Re: hobbing high helix gears

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Posted by BillS on August 22, 2013 at 12:29:04:

In Reply to: hobbing high helix gears posted by steve green on August 22, 2013 at 11:33:55:

If you can set the table angle to 73.5 - RH hob angle (or to 73.5 + LH hob angle), you can probably find change gears and a setup. A RH cutter reduces table angle slightly, but that may not be the best choice, so we will explore further. As for machines, hobbers designed to cut worms as well as gears are most likely to work in this case.

One thing to consider is:

A large helix angle has a large force component that would act like climb cutting no matter from which direction the table advances. Think of it this way: 95% of the cutting force is tangent to the workpiece circumference for your large angle. For a LH workpiece, the direction tends to loosen a RH nut (if one is used to mount the workpiece on an arbor).

If you use a left hand hob, you would reverse the index gears with an additional idler to reverse rotation of workpiece. This would still tend to loosen a workholding nut, but would exert 95% of cutting force to oppose the index train, which is what you want. The LH hob would increase the table angle rather than decrease it, which may not be a problem.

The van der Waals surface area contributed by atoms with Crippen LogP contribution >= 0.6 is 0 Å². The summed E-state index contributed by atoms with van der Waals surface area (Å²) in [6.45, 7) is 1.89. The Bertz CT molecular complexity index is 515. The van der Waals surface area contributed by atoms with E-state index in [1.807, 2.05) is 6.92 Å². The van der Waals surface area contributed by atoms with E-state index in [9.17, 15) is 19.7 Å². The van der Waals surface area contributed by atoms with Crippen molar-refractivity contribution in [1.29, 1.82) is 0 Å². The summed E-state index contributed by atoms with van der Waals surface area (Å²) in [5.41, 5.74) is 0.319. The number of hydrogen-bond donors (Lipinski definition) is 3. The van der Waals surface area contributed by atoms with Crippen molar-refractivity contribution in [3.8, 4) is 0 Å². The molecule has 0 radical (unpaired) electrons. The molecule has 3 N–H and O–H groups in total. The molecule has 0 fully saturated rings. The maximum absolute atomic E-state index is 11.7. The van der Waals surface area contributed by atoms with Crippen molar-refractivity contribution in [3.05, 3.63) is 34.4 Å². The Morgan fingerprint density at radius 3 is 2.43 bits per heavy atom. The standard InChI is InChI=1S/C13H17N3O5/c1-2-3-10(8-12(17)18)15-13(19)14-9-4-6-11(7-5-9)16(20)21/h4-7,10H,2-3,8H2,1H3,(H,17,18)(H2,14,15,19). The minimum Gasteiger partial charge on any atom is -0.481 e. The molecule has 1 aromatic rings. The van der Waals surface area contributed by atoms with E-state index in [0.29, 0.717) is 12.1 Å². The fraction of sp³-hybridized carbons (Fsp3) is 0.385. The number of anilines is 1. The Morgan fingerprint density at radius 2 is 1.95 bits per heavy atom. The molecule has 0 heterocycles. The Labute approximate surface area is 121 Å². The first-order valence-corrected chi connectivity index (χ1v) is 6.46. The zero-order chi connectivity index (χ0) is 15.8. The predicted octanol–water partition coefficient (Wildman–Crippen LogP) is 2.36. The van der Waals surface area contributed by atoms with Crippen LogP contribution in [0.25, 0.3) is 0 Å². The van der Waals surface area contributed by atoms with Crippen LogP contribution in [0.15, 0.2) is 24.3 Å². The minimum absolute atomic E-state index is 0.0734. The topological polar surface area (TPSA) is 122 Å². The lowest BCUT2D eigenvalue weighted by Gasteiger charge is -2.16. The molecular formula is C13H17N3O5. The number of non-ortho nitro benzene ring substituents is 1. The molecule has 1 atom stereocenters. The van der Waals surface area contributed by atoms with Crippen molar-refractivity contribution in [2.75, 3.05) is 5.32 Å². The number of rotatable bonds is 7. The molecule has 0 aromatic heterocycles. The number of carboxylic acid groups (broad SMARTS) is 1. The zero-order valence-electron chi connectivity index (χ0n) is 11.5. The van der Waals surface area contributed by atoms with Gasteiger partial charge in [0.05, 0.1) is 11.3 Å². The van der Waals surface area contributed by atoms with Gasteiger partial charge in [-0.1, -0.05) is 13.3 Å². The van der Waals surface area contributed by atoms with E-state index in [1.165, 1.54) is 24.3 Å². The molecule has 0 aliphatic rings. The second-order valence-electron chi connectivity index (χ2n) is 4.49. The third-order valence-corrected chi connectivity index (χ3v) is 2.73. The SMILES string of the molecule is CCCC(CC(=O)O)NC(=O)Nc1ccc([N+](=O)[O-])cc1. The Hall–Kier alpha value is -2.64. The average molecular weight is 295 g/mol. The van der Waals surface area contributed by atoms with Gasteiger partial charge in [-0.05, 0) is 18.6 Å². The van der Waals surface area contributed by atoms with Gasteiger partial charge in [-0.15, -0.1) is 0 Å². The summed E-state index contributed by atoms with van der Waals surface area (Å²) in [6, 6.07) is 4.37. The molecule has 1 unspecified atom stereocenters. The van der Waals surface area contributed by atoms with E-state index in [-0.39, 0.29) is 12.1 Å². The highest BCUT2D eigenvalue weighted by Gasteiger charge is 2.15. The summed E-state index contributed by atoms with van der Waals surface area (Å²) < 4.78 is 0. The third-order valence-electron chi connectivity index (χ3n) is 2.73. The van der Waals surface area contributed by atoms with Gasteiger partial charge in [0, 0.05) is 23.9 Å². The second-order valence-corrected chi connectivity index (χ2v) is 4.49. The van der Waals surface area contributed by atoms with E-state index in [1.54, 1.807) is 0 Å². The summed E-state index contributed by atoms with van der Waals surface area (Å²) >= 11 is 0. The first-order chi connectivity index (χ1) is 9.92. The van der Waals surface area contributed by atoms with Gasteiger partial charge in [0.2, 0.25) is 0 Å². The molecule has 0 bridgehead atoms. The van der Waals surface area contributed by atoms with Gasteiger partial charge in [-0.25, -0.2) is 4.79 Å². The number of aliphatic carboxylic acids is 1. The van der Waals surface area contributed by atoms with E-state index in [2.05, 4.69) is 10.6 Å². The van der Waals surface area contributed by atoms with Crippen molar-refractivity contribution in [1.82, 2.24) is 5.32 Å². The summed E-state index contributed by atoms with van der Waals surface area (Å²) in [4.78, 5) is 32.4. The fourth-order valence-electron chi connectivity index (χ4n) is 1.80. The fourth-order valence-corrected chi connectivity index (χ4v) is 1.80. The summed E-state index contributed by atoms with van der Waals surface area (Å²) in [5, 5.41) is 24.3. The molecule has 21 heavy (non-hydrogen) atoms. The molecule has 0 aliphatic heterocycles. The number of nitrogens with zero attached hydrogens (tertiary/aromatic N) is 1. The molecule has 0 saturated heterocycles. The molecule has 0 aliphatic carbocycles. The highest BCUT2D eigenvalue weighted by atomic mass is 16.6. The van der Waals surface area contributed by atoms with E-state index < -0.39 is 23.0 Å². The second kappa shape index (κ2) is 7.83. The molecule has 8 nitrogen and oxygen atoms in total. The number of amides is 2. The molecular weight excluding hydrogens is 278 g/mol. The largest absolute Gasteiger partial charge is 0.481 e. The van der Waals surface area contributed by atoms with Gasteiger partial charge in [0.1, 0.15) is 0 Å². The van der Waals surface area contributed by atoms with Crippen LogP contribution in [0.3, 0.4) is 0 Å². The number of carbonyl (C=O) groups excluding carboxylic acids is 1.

Note that the size of the angle, not its hand, is the culprit. Perhaps a LH cutter might be a good choice for a large RH helix as well...

The trick is, what can you get away with without resorting to a new cutter.

Arthur Lehman experienced a problem that broke the cutter, and he did an excellant article about destructive vibration. My impression was that cutting forces were exciting the index worm and gear to dance, so that normal frictions were almost eliminated. This is a dynamic situation and cannot be tested with static forces. His was a large diameter workpiece with a large lever arm. (see his article). I suspect that he is climb hobbing when the viration "breaks out" so the cutter is trying to "pull" rather than oppose the index.

Normally you try to set up a hobber to produce cutting forces that oppose workpiece rotation. This dampens vibration, removes backlash, and avoids circumstances that would pull (or climb cut) rather than push against the workpiece.

So you want to pick a machine that is tight (minimal backlash) and cannot be easily back driven through the index worm and change gears. This might imply a single start index worm.

At least with 16 Pitch and small diameter (i.e. small lever arm), the cutting forces and excitation should be low compared to friction and momentum on a reasonably large and/or tight machine. But be aware of the possibility.

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